A feudal earldom is a Scottish feudal title that is held en baroneum, which means that its holder, who is called a feudal earl, is also always a feudal baron. A feudal earldom is an ancient title of nobility in Scotland. The holder may or may not be a Lord of Regality, which meant that the holder was appointed by the Crown and had the power of "pit and gallows", meaning the power to authorise the death sentence. A feudal earl ranks above a feudal lord and a feudal baron (being a feudal baron of a higher degree), but below an earldom which is a title in the Peerage of Scotland. Feudal earldoms are very rare. A peer is invariably addressed as 'Lord Placename' or 'Lord Such-and-so', whilst those holding a feudal earldom are addressed 'Earl of Placename'. Scottish titles, in order of precedence, are as follows: Duke, Marquis, Earl, Viscount, Lord, Baronet, Knight, feudal Baron, Clan Chief, Esquire/Gentleman. Wallace states that "Lordships, Earldoms, Marquisates and Dukedoms differ only in name from Baronies" but continues "one whose property was erected into a Lordship ranked before a simple Baron" and "A person to whom an Earldom belonged, would be superior to a person who had no more than a lordship ... One, whose lands were incorporated into a Marquisate, was superior to both ... A man, who owned a fief elevated into a Dukedom, was exhaulted above all three." However, Lord Stair states that Lordships or Earldoms are "but more noble titles of a Barony".
Feudal earldom Wikipedia
In 2014, Lord Lyon the King of Arms issued the "Note on the Petition of George Menking", under which he determined to accept petitions for the grant arms for feudal dignities including Earldoms since such dignities have historically always been of the genus of a barony and as such represent a higher form of barony and fall within the jurisdiction of the King of Arms.
The Menking Note is considered an important change (and return to similar status of an earlier Lord Lyon) from an interim ruling on the petition in 2010 by a Swiss national Willi Ernst Sturzenegger, who had purchased the feudal Earldom of Arran, and wished to be titled as " 'Sturzenegger of Arran, holder of the territorial Earldom of Arran", or 'Sturzenegger of Arran, holder of the feudal Earldom of Arran'. In 2006, an earlier Lord Lyon had recognised three petitioners as “Feudal Countess of Crawfurd-Lindsay”, “Feudal Earl of Breadalbane” and “Feudal Earl of Rothes”. In the ruling in 2010, the Lord Lyon stated that as a general rule previous decisions should be followed, but he could not agree with them as the arguments in the previous cases did not appear to have been tested and no reasoning had been given by the prior Lord Lyon for his decisions. The title “feudal Earl”, “territorial Earl”, or simply “Earl”, being used or recognised in respect of an assemblage of lands into an earldom had never existed until recently. He stated that while the Abolition of Feudal Tenure Act of 2000 divorced feudal baronies from land title, it preserved the title of baron. This was not the case he found with “territorial” or “feudal earldoms”: "On the contrary there is a clear break between the type of territorial earldoms which existed before the evolution of a personal peerage, and the later erection of lands into what has been termed a “territorial earldom”. I therefore do not accept that it follows from the recognition of a feudal baron, or one possessed of the dignity of a former feudal barony, as “Baron of X”, that the person in possession of a “territorial earldom” stemming from the erection by the Crown of lands into a free earldom, should be recognised as an “Earl” or “Countess”, “feudal” or otherwise."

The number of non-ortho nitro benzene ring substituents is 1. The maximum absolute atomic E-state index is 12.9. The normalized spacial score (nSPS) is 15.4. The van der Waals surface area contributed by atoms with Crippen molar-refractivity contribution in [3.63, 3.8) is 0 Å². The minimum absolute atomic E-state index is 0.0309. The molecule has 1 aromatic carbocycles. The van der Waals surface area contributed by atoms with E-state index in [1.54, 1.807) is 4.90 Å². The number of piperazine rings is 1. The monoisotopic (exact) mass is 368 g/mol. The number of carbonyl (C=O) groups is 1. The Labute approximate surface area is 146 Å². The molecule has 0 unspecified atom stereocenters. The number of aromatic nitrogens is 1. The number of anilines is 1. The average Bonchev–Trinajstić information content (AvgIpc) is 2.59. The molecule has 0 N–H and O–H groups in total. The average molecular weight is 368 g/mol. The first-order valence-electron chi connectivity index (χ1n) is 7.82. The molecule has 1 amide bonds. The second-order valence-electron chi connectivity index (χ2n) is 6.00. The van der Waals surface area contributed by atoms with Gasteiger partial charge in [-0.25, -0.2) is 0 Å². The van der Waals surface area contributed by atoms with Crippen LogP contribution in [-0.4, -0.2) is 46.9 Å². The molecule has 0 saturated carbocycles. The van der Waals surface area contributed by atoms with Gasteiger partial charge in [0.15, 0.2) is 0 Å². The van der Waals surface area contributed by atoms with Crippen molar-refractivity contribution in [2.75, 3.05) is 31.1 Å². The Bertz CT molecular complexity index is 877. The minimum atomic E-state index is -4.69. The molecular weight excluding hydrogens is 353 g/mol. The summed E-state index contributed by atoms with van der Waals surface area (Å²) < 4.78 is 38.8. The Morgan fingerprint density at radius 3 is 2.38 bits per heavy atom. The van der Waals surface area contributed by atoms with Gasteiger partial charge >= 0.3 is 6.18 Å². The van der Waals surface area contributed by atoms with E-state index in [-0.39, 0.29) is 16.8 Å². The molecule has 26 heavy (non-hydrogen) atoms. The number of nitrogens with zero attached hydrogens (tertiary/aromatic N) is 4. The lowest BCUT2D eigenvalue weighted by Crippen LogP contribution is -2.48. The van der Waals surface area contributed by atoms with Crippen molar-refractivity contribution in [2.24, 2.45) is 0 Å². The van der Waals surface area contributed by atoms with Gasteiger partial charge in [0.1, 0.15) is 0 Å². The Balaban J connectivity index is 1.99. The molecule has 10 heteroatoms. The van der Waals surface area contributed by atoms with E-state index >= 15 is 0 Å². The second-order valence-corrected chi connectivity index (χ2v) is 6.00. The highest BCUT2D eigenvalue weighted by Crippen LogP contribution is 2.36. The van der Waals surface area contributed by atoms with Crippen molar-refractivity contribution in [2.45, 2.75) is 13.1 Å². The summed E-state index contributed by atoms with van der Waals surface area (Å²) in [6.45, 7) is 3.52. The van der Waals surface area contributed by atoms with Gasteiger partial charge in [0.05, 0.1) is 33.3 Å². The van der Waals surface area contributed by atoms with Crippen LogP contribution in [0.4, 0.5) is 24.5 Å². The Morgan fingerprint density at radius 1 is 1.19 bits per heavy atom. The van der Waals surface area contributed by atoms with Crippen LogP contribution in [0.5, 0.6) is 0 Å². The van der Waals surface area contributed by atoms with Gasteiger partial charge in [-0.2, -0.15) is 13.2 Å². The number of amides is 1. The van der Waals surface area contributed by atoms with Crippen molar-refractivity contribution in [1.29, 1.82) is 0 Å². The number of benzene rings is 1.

Under the 2014 Menking Note, Lord Lyon effectively revoked the 2010 restrictions on recognition of such dignities.
Below is an incomplete list of Scottish feudal earldoms created in Scotland before 1707.
a: The creation date is the earliest known date for the Earldom and subject to revision